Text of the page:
One flew over an HIV nest.

Since decades Wat Prabat Nampu, a remote Buddhist temple in Thailand's Lopburi province, has offered refuge to men, women and children affected by HIV. Most of the 300 patients came to the temple after their families ashamed to be associated with the disease rejected them.

And so Monk Phra Alongskot Tikkapannyo created this place where people could receive compassionate care and die peacefully with dignity.

To overturn the idea of the society who rejects the disease as well as the reminders of the deceased sufferers traditionally cremated, the temple decided to evidently expose their ashes in bags placed around a Buddha statue and display mummies corpses in a hall to be contemplated by visitors and guided tours.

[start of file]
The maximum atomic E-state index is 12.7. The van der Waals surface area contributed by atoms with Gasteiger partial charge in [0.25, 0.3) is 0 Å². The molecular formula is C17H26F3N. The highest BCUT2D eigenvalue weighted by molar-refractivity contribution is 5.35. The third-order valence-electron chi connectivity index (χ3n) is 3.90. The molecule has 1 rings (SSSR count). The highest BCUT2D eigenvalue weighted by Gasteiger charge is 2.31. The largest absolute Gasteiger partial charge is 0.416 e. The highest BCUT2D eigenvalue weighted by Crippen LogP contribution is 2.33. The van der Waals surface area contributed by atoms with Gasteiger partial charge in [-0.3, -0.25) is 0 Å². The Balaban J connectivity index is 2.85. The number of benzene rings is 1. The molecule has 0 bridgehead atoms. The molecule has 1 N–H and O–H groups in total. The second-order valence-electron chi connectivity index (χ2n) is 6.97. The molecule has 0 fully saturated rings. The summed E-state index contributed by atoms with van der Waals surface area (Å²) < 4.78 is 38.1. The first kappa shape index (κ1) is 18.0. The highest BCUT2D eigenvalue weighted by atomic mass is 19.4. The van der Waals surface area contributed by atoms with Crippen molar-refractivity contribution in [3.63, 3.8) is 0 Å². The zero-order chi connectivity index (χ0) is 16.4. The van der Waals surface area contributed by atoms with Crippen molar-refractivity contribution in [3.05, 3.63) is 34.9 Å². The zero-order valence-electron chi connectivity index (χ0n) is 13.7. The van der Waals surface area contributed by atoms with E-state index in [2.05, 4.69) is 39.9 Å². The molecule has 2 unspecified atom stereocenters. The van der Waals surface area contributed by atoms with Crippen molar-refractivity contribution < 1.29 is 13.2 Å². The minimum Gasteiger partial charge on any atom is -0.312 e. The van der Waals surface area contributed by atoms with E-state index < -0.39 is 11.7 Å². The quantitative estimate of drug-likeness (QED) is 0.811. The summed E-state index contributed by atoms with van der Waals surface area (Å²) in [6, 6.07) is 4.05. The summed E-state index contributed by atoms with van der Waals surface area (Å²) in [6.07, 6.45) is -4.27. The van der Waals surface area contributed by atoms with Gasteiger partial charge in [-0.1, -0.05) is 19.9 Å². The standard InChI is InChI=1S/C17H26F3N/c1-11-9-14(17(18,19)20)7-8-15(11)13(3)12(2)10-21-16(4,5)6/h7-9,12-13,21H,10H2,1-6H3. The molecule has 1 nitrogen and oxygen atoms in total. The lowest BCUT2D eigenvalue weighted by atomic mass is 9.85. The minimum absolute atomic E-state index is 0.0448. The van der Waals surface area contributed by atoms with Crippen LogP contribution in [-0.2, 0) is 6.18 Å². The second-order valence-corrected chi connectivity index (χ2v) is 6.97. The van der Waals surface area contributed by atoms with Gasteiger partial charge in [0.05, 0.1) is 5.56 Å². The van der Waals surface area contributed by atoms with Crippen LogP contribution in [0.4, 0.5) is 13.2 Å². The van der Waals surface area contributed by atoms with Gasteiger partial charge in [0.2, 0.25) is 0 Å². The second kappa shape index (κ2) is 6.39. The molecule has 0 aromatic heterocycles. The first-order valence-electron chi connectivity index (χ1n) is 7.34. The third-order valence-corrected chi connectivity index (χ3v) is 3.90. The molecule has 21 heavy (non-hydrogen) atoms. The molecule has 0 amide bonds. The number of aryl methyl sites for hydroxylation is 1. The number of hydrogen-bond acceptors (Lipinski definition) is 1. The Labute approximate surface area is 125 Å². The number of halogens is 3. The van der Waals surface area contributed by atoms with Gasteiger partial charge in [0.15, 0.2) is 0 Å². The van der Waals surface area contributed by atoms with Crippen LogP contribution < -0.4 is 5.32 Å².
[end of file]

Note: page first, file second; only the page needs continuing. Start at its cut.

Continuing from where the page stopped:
Today antiretroviral drugs have brought new hopes and challenges. People used to come to the temple, die quickly and be cremated.

Now patients get better, survive, live longer and wish to stay forever to benefit the compassionate care and healing atmosphere that pervades the abbot.